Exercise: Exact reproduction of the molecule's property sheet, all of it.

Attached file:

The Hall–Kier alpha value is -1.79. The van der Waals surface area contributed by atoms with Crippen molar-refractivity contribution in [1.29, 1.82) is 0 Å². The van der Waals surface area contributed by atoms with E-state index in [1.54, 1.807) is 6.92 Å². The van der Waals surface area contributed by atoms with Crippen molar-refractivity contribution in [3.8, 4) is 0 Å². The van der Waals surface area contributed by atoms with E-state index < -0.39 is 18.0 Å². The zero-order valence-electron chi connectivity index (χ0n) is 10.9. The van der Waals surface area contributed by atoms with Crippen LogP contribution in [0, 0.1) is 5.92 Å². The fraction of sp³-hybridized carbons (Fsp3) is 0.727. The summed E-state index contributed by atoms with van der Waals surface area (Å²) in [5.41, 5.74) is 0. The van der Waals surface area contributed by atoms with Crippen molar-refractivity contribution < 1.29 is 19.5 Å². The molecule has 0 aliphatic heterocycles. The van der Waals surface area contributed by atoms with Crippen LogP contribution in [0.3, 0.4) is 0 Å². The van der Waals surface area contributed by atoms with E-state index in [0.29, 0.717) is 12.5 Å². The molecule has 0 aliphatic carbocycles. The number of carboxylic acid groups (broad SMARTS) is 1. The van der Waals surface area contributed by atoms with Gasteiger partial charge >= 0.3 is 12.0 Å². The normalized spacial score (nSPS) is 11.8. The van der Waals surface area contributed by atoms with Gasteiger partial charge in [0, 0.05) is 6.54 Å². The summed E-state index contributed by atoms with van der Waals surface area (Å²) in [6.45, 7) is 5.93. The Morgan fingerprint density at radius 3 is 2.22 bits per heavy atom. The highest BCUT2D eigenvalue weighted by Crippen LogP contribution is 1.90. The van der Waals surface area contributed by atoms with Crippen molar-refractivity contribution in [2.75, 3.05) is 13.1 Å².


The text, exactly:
The Hall–Kier alpha value is -1.79. The van der Waals surface area contributed by atoms with Crippen molar-refractivity contribution in [1.29, 1.82) is 0 Å². The van der Waals surface area contributed by atoms with E-state index in [1.54, 1.807) is 6.92 Å². The van der Waals surface area contributed by atoms with Crippen molar-refractivity contribution in [3.8, 4) is 0 Å². The van der Waals surface area contributed by atoms with E-state index < -0.39 is 18.0 Å². The zero-order valence-electron chi connectivity index (χ0n) is 10.9. The van der Waals surface area contributed by atoms with Crippen LogP contribution in [0, 0.1) is 5.92 Å². The fraction of sp³-hybridized carbons (Fsp3) is 0.727. The summed E-state index contributed by atoms with van der Waals surface area (Å²) in [5.41, 5.74) is 0. The van der Waals surface area contributed by atoms with Crippen molar-refractivity contribution < 1.29 is 19.5 Å². The molecule has 0 aliphatic heterocycles. The van der Waals surface area contributed by atoms with Crippen LogP contribution in [0.3, 0.4) is 0 Å². The van der Waals surface area contributed by atoms with E-state index in [0.29, 0.717) is 12.5 Å². The molecule has 0 aliphatic carbocycles. The number of carboxylic acid groups (broad SMARTS) is 1. The van der Waals surface area contributed by atoms with Gasteiger partial charge >= 0.3 is 12.0 Å². The normalized spacial score (nSPS) is 11.8. The van der Waals surface area contributed by atoms with Gasteiger partial charge in [0, 0.05) is 6.54 Å². The summed E-state index contributed by atoms with van der Waals surface area (Å²) in [6.45, 7) is 5.93. The Morgan fingerprint density at radius 3 is 2.22 bits per heavy atom. The highest BCUT2D eigenvalue weighted by Crippen LogP contribution is 1.90. The van der Waals surface area contributed by atoms with Crippen molar-refractivity contribution in [2.75, 3.05) is 13.1 Å².